- Be aware of what your baby’s upset stomach can mean prior to hitting the road.
Mommy Expert Lauren said, “It was much harder than I expected the first time I took a road trip with William from San Francisco to San Diego in California. She said, “The first trip with William was a hilarious disaster. We drove to SD and he had been constipated for several days before. I was on the phone with the doctor and they said I should give him a few ounces of straight prune juice. I did, and it worked. The problem was it worked for several days and we had not one, but two MAJOR blowouts on the drive home from SD, like so bad I had to throw away his clothes and wipe him down in a gas station bathroom. It was horrible.”
Mistakes to AVOID
- A lot of people talk about timing of nursing too – that they do it too soon or too late.
- Too few diapers
- Not having a change of clothes
- Traveling with a baby with an upset stomach and over compensating with prune juice – Lauren’s disaster!
- Thinking you need to drive during the night when the baby usually sleeps. If this is your first big trip, you can’t necessarily say that your baby is going to sleep through the car ride. There’s a chance that the baby will be awake and upset. Then you’re in a situation where you’re tired, sleepy, and having to deal with an upset baby.
- When you’re running off to change the baby, make sure you have the change of clothes with you.
- From Mommy Expert Josephine: “First travel experience went really well. We were flying to San Francisco to visit family. Only hiccup was, right before boarding she had an explosive dirty diaper that soiled her clothes. I ran out of the restroom with a half naked baby since my husband had the change of clothes with him. Needless to say we missed the “early boarding” for families with young children.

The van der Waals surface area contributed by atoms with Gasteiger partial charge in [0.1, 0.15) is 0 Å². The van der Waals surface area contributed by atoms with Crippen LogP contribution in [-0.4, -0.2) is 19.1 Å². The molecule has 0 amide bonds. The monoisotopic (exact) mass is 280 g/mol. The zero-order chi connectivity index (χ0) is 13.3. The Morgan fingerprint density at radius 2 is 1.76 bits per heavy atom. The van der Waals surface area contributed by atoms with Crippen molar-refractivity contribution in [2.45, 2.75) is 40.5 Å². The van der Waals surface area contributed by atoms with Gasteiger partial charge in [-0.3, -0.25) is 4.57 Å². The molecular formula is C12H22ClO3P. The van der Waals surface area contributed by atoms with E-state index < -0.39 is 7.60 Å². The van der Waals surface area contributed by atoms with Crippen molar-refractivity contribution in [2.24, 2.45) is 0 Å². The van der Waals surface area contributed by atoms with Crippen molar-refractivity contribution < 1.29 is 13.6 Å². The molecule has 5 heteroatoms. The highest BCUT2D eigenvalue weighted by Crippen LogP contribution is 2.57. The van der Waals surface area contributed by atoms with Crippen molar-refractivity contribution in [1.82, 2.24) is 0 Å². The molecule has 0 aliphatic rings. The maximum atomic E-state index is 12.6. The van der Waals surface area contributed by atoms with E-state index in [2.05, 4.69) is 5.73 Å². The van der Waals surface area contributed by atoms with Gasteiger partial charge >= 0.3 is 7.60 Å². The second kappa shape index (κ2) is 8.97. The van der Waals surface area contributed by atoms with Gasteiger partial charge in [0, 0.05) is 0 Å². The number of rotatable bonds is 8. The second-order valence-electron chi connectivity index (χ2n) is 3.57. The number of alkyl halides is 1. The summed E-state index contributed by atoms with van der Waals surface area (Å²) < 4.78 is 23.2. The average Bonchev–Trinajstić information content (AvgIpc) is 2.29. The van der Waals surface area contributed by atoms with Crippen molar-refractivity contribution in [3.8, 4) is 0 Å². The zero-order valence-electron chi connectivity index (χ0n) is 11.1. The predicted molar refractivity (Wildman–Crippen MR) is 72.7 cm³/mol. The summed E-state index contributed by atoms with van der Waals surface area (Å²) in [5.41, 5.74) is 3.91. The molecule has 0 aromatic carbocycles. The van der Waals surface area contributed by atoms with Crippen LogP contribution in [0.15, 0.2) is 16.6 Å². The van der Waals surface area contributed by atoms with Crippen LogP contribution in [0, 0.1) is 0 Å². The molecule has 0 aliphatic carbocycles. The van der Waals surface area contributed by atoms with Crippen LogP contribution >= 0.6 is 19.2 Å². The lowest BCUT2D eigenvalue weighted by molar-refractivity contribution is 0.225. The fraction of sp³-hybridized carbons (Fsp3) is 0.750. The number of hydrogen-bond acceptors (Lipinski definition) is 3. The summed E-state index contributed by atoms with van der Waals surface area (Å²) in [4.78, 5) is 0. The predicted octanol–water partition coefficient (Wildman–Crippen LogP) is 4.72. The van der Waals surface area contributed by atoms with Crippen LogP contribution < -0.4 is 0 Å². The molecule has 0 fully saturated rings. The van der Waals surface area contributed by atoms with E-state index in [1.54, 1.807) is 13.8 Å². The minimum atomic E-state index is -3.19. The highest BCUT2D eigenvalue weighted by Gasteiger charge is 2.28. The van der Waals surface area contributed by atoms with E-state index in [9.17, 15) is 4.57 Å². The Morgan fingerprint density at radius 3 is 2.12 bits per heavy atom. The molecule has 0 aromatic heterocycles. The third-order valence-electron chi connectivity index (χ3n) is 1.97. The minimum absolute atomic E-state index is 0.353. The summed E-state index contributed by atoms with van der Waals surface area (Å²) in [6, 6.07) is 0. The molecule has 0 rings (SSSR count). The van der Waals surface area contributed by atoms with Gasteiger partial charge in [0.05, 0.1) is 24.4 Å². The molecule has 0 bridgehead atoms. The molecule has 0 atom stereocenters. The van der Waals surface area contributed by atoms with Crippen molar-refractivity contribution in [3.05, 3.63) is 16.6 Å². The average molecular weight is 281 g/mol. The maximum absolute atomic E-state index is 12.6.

Traveling with your baby can seem daunting, and most moms I spoke to said it was not as bad as you think it’s going to be (except for Lauren!) as long as you plan ahead. Mommy Expert Annika shared the best analogy of what it’s like to travel on your own with your baby… “It is the same as if you were traveling with your husband because they are sort of clueless.” She also added, “It is hardest in earlier days because you are so sleep deprived, your body hurts everywhere, and your hormones are making your mood change all the time. But at the end of the day, it’s good to travel so you get your confidence back.” Just remember: you can do it!
What are your travel tips and travel stories?